The documentary takes a decades-long trip through a roiled Latin America compacted into 90 rollercoaster minutes. It is based loosely on New York Daily News columnist Juan González’s book of the same name. López co-directed it with Peter Getzels. Through historical footage and bridging narratives by González, Nobel Prize winner Rigoberta Menchu, acclaimed Dominican-American writer Junot Díaz and others, it helps explain how in the approaching mid-21st century, half of the U.S. population will trace its origin not to Europe but to Latin America.
Without fanfare, Harvest of Empire had captured enough attention to yield extended showings in both the Laemmle Playhouse in Los Angeles and the Quad Theater in New York as it makes the case that the mass migration is a direct result of U.S. foreign policy.
U.S.-backed despots and dictators and their heavy-handed rule have led to what Hispanic Link columnist José de la Isla refers to “migrations and unavoidable personal epics…This is not about chauvinism, fake patriotism or ideology, but about understanding the underlying plot,” he says. Harvest of Empire bares the circumstances that drove millions out of Central America, the Dominican Republic, Mexico and our own commonwealth of Puerto Rico. “The documentary is history, sociology and foreign policy combined. It is reality.”
Manuela the little girl who has struck up a bizarre heart-warming relationship with an otter. As some of the world’s indigenous tribes fight for survival from both outside cultures and growing industrialization, amateur photographer Boris Silenko set out to capture a snapshot of their life when he visited a ChocÃ³ Embera tribe in the dense, tropical rainforests of Panama.
Large tropical species of insects in the family Fulgoridae of the order Homoptera. Recognizable by the convex shape of the head, and can grow up to three inches (8 cm) in length. This bump on the head resembles the head of reptiles with false eyes, and to others it look`s like a peanut. Hence the alternative name – for example, alligator bug (beetle-alligator). They have many local names, eg, machacaor, jequitiranaboia.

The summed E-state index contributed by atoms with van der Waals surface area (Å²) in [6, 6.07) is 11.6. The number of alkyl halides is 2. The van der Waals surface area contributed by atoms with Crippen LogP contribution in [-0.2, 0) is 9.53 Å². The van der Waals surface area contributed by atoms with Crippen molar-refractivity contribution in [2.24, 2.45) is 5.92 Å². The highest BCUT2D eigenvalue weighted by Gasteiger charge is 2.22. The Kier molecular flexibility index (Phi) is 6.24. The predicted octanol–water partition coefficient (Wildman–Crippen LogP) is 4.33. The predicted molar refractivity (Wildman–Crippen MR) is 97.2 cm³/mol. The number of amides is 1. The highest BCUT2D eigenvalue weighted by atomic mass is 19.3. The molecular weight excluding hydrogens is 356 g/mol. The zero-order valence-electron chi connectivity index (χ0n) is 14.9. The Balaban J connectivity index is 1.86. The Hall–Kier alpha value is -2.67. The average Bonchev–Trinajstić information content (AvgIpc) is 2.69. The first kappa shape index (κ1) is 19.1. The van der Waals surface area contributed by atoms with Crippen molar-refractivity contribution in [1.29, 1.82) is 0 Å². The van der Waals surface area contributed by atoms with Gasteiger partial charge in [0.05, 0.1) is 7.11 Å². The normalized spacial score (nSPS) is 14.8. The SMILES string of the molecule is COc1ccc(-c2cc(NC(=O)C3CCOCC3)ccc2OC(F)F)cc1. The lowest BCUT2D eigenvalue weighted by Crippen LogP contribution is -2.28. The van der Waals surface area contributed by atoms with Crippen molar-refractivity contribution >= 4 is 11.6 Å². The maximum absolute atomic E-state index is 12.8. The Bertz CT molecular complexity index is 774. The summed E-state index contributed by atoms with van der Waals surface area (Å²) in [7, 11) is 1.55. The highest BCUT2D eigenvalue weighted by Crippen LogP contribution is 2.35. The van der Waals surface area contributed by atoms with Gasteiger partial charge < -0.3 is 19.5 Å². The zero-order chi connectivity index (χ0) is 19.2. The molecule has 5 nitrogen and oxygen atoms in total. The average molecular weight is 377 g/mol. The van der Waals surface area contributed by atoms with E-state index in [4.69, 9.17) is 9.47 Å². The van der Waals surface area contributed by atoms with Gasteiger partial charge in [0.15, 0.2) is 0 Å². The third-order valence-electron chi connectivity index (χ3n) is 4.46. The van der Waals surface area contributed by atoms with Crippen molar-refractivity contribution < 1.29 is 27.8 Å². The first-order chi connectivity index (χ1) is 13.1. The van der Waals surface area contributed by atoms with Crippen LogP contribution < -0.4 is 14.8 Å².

From a distance, an alligator-beetle may well be mistaken for a real reptile, it scares the various of small predators. Exact function also have two bright false “eyes” on the wings, similar to the eyes of large predators. In addition, if these don’t scare away predators, the bug releases a skunk-like spray from her wings.
There is a myth that if someone is bitten by machaca, that person must have sex within 24 hours, otherwise the death awaits them. In fact, the insect is harmless to humans unless you eat it, because of the poisonous wings.
(HH: Wonder who made up that myth - surely it was someone that wasn’t getting any.)
A funerary complex, consisting of three burial chambers, has been discovered at the pre-Hispanic site of Atzompa in Oaxaca, Mexico. The discovery of the complex, which is more than 1,100 years old, is important because it was located inside a building designed exclusively to house a series of tombs, which are placed vertically, one above another, not underground.
A couple dance in a public park in Guatemala City, June 13, 2012. (Rodrigo Abd/Associated Press)
HH: I find this image powerfully poignant. Romance in old-er age must be so sweet after all the inconsequential bullshit has fallen away and you know what matters to each other. She has a look on her face that says he’s still her hero, her champion, her other.